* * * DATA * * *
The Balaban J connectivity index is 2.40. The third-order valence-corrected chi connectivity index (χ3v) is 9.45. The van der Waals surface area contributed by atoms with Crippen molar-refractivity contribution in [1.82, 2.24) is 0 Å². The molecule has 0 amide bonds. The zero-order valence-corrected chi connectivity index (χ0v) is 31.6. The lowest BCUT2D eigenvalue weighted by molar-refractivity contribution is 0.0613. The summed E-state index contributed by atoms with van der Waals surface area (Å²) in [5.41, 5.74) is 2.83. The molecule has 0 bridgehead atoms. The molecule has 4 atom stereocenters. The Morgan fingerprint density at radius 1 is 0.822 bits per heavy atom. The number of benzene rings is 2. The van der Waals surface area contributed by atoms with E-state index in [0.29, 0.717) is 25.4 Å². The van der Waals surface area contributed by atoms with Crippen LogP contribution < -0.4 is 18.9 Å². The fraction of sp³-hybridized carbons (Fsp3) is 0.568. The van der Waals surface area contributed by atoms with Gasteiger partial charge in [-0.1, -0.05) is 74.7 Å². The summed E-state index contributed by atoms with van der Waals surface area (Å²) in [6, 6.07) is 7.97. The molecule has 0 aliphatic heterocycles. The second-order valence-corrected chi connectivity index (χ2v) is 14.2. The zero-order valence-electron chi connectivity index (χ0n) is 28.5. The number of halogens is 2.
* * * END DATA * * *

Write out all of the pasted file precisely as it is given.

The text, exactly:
The Balaban J connectivity index is 2.40. The third-order valence-corrected chi connectivity index (χ3v) is 9.45. The van der Waals surface area contributed by atoms with Crippen molar-refractivity contribution in [1.82, 2.24) is 0 Å². The molecule has 0 amide bonds. The zero-order valence-corrected chi connectivity index (χ0v) is 31.6. The lowest BCUT2D eigenvalue weighted by molar-refractivity contribution is 0.0613. The summed E-state index contributed by atoms with van der Waals surface area (Å²) in [5.41, 5.74) is 2.83. The molecule has 0 bridgehead atoms. The molecule has 4 atom stereocenters. The Morgan fingerprint density at radius 1 is 0.822 bits per heavy atom. The number of benzene rings is 2. The van der Waals surface area contributed by atoms with E-state index in [0.29, 0.717) is 25.4 Å². The van der Waals surface area contributed by atoms with Crippen LogP contribution < -0.4 is 18.9 Å². The fraction of sp³-hybridized carbons (Fsp3) is 0.568. The van der Waals surface area contributed by atoms with Gasteiger partial charge in [-0.1, -0.05) is 74.7 Å². The summed E-state index contributed by atoms with van der Waals surface area (Å²) in [6, 6.07) is 7.97. The molecule has 0 aliphatic heterocycles. The second-order valence-corrected chi connectivity index (χ2v) is 14.2. The zero-order valence-electron chi connectivity index (χ0n) is 28.5. The number of halogens is 2.